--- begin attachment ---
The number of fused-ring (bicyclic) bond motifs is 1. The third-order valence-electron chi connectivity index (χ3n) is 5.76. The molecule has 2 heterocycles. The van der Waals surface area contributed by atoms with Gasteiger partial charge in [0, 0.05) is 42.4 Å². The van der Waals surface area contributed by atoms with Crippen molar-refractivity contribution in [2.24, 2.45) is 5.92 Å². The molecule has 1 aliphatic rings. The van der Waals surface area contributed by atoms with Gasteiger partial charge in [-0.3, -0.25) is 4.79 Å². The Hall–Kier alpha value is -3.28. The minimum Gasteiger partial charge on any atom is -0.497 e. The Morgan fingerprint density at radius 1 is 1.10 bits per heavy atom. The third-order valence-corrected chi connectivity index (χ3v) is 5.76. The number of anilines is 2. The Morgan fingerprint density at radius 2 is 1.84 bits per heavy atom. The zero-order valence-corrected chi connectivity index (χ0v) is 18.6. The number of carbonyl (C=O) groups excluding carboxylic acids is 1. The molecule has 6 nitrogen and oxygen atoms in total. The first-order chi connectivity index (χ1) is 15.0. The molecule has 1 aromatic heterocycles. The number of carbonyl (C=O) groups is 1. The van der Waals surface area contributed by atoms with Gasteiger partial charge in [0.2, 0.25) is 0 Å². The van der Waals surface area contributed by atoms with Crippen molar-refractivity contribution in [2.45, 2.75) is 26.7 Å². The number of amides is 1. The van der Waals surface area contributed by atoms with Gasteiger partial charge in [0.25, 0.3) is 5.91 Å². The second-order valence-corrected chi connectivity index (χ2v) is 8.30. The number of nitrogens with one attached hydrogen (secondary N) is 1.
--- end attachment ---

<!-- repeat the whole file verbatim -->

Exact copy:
The number of fused-ring (bicyclic) bond motifs is 1. The third-order valence-electron chi connectivity index (χ3n) is 5.76. The molecule has 2 heterocycles. The van der Waals surface area contributed by atoms with Gasteiger partial charge in [0, 0.05) is 42.4 Å². The van der Waals surface area contributed by atoms with Crippen molar-refractivity contribution in [2.24, 2.45) is 5.92 Å². The molecule has 1 aliphatic rings. The van der Waals surface area contributed by atoms with Gasteiger partial charge in [-0.3, -0.25) is 4.79 Å². The Hall–Kier alpha value is -3.28. The minimum Gasteiger partial charge on any atom is -0.497 e. The Morgan fingerprint density at radius 1 is 1.10 bits per heavy atom. The third-order valence-corrected chi connectivity index (χ3v) is 5.76. The number of anilines is 2. The Morgan fingerprint density at radius 2 is 1.84 bits per heavy atom. The zero-order valence-corrected chi connectivity index (χ0v) is 18.6. The number of carbonyl (C=O) groups excluding carboxylic acids is 1. The molecule has 6 nitrogen and oxygen atoms in total. The first-order chi connectivity index (χ1) is 15.0. The molecule has 1 aromatic heterocycles. The number of carbonyl (C=O) groups is 1. The van der Waals surface area contributed by atoms with Gasteiger partial charge in [0.2, 0.25) is 0 Å². The van der Waals surface area contributed by atoms with Crippen molar-refractivity contribution in [2.45, 2.75) is 26.7 Å². The number of amides is 1. The van der Waals surface area contributed by atoms with Gasteiger partial charge in [0.25, 0.3) is 5.91 Å². The second-order valence-corrected chi connectivity index (χ2v) is 8.30. The number of nitrogens with one attached hydrogen (secondary N) is 1.